Dell Announces VR-Certified Precision Workstation, Define VR
Kyle Maxey posted on April 07, 2016 |
Virtual reality (VR) has been considered a hobbled technology for some time. During its much hyped emergence in the mid-90s, VR promised to usher in a whole new digital experience that would change the way people interact with computing. Needless to say that future never came to fruition. However, after a few decades in the background tending to its wounds, VR appears to finally be back on its feet, and businesses seem to driving that trend

In an attempt to stake its claim as the leader in VR-certified computing, Dell has released a set of criteria for building a VR-optimized computer and several workstation solutions that meet those needs.

The cornerstone of Dell’s new VR push is, of course, its new set of VR-certified criteria. In addition to setting minimum standards for CPUs, memory and graphics requirements, Dell has made it a point to implement the most up-to-date graphics drivers to ensure hardware works to its fullest extent. But rather than stopping with its own definition of what a VR-ready machine should be, Dell has reached out to third-party VR headset vendors to have their machines tuned and certified to ensure they’ll work with any VR configuration.

With its new VR definitions in place, Dell has also upgraded its 5810, 7810 and 7910 Precision workstations and Rack 7910 machines by increasing their performance, graphics and memory for VR viewing and content creation. At the heart of this upgrade is the across-the board-improvement of each machine’s chipset. Now, all VR-certified machines will come equipped with new Intel Broadwell-EP processors that contain more cores and allow for multithreaded processing.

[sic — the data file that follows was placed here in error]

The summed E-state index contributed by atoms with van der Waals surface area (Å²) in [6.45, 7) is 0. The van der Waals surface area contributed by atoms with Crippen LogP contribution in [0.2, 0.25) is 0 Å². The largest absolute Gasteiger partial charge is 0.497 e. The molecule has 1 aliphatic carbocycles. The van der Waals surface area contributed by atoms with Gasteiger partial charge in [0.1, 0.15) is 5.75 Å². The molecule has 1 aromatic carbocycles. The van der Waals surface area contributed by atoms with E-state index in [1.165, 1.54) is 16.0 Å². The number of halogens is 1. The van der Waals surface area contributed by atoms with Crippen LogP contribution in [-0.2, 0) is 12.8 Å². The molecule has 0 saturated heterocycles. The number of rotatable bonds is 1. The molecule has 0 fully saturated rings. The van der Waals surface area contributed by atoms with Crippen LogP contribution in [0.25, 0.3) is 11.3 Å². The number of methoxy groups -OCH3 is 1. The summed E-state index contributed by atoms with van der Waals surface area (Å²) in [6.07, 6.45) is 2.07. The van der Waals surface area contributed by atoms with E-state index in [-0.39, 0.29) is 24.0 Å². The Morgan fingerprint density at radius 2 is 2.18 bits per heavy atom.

Of course, as it is in all machine configurations, the sky is truly the limit and better performance can come at a high cost. Regardless, Dell is now offering the latest in AMD and NVIDIA graphics technology; Ultra-Speed PCIe drives that can perform up to 4 times faster than traditional SATA SSD storage; and the ability to max out memory at the 1 TB (DDR4 @ 2,400 MHz) level. In addition to many other improvements, Dell has also expanded its liquid cooling options, which will dramatically reduce system noise.

“Dell Precision has been delivering immersive computing experiences for many years, including 3D immersive caves, vis-walls and simulation and military applications,” said Rahul Tikoo, executive director and general manager of Dell Precision workstations. “This next generation of VR brings immersive visualization to the masses by democratizing the technology. The implementations are endless, and Precision aims to address the need for more rigor when professional creators demand the utmost in performance and reliability while building incredible VR content.”

Given Dell’s clout among computer vendors and businesses alike, its endorsement of VR as a legitimate and growing portion of the computing landscape is important and might help turn the tide further in favor of VR. However, one has to wonder if today’s VR experience is a bit passive. It’s focused more on viewing and less on interaction, and therefore it’s a bit limited in how it can affect the engineering landscape.

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